Color emerges here in the manuscripts, above all in the bifolium from the Sinope Gospels where the word glints in gold on pages quite literally made of flesh the hue of what Caroline Bynum would call “wonderful blood” (Caroline Walker Bynum, Wonderful Blood: Theology and Practice in Late Medieval Northern Germany and Beyond, Philadelphia: University of Pennsylvania Press, 2007).The amulet with the Crucifix amid magic signs, too, is made of bloodstone. It might have been possible to set the manuscripts into a space of their own, where viewers could concentrate on the very special demands—discussed so well in the catalogue by Herbert Kessler—of the image in the book itself, as well as on the exceptional intensity of both gold and color that explodes in the manuscript pages. The amulet might also have been a place to bring out the visceral appeal of blood and gold, and the way it pulled at the boundaries of faith and magic, doctrine and belief. As it is, color blazes out with abrupt, aggressive impact only in the very last space of the exhibition. This is devoted to the cross of Justin II (cat. no. 83). Here gold, color, relics, emperors—all the things that a Protestant might regard as excess—gleam with dazzling force.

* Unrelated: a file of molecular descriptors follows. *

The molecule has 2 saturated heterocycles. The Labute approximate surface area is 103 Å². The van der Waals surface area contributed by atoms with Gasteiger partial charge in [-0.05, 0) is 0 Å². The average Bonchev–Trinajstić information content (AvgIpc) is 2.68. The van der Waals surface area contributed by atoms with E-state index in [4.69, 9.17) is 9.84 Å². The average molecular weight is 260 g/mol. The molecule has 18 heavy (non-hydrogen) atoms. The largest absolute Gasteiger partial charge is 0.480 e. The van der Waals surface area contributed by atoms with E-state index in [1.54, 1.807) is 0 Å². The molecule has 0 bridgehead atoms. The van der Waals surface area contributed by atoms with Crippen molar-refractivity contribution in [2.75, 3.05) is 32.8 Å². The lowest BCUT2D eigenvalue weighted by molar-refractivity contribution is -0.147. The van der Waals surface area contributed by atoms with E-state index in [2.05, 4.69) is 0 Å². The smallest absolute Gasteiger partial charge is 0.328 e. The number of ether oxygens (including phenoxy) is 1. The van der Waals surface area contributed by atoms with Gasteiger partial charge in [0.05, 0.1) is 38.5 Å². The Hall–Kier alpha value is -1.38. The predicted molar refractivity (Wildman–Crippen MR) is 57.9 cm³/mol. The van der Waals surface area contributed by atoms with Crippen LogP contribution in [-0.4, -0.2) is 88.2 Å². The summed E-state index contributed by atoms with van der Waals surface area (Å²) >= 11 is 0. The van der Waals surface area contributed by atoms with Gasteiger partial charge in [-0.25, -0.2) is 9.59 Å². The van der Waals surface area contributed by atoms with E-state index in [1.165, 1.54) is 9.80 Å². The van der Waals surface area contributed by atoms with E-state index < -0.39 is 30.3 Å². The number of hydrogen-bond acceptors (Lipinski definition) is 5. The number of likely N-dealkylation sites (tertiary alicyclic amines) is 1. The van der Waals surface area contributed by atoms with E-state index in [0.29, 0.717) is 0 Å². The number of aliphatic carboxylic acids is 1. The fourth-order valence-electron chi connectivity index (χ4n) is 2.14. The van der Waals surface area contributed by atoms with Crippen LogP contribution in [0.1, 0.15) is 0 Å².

It is not richness that one misses in the rooms before this last one, for silver and ivory are both materially superb, and the exhibition has assembled objects of the most distilled eloquence. But the coloristic reticence of silver and ivory, so tempting for an exhibition of the word, tones the word to the era of print. Thus it strips some of the distinctively early Christian color from what is presented so compellingly as “picturing the Bible.”

Annemarie Weyl Carr
University Distinguished Professor of Art History, Southern Methodist University